Organic Molecules Lead To Cheaper More Efficient Solar Cells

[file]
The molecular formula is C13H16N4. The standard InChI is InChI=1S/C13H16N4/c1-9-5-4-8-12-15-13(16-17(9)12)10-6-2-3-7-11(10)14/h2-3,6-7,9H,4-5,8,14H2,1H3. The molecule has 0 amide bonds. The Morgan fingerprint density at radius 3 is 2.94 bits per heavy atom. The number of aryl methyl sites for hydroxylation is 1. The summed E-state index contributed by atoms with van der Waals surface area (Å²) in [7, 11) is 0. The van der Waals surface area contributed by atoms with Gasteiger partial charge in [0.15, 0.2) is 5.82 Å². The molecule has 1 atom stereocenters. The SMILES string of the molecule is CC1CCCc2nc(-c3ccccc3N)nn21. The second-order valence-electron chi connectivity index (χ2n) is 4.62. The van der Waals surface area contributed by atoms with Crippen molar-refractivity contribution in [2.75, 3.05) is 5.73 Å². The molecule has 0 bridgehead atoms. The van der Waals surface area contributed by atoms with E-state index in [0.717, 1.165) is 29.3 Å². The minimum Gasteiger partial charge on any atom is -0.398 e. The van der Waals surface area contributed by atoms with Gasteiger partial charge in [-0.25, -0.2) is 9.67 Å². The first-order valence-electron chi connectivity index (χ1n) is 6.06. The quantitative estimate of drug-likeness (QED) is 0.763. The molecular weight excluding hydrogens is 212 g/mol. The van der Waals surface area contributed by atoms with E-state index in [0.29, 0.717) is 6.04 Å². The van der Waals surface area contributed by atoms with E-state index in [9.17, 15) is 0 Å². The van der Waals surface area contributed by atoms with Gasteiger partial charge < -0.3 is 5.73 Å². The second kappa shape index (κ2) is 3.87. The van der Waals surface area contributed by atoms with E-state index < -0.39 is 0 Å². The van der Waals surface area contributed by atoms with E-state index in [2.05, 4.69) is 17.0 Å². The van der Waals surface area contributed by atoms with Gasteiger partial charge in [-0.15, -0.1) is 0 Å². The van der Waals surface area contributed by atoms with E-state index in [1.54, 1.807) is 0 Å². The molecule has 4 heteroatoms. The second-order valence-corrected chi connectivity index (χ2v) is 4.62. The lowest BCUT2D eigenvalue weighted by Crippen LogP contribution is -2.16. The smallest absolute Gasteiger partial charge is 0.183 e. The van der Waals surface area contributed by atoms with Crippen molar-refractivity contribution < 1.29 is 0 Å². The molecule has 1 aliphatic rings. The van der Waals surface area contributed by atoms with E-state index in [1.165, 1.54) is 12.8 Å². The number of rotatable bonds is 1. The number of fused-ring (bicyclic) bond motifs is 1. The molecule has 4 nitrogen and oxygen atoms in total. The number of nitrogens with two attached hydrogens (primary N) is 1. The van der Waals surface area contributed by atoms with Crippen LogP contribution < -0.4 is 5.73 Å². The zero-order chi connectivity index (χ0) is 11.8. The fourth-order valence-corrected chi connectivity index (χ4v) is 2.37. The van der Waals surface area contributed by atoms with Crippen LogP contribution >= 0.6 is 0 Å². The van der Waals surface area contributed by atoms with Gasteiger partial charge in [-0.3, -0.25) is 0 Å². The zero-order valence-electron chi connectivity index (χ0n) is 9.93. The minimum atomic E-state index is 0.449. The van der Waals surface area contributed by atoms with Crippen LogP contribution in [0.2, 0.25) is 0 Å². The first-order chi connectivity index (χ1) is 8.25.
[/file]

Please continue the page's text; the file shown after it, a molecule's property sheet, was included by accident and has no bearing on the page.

first_img[photo from Flickr user jamescridland]Solar cells aren’t cheap. The cost of turning the sun’s energy into usable electricity has been one of the main factors in keeping solar energy adoption rates down. However, a new method of producing cells developed by researchers at Stanford could lead to less costly and more efficient green energy production. Cells using quantum dots have been a subject of research for several years due to their potential for providing much more efficiency than traditional cells using materials like silicon. This is because regular cells can only capture a single part of the spectrum dependant on the material they are constructed from, whereas the very small dots on quantum dot cells can be adjusted in size to capture energy at different wavelengths. These types of cells are easier to make too, as the chemical reactions involved in their production are simpler than those used in building existing solar cells. Unfortunately, these solar panels have yet to live up to their high-efficiency promise, and researchers are working on ways to change that.Stanford chemical engineering professor Stacey Bent, along with a team of researchers, found that, by adding a single layer of organic molecules less than a nanometer thick, the efficiency of these quantum dot cells can be tripled. The type of organic molecule used is not important, which surprised Bent.“We thought it would be very sensitive to what we put down,” Bent said in this article on PhysOrg.com.Right now, the team has only been able to achieve about 0.4 percent efficiency, which doesn’t compare favorably with the 31 percent efficiency of traditional cells. The group plans on adjusting elements of the cell to hopefully bring this number up in the future, challenging traditional solar cells with less costly, more efficient alternatives. [via PhysOrg.com, ACS Nano]last_img

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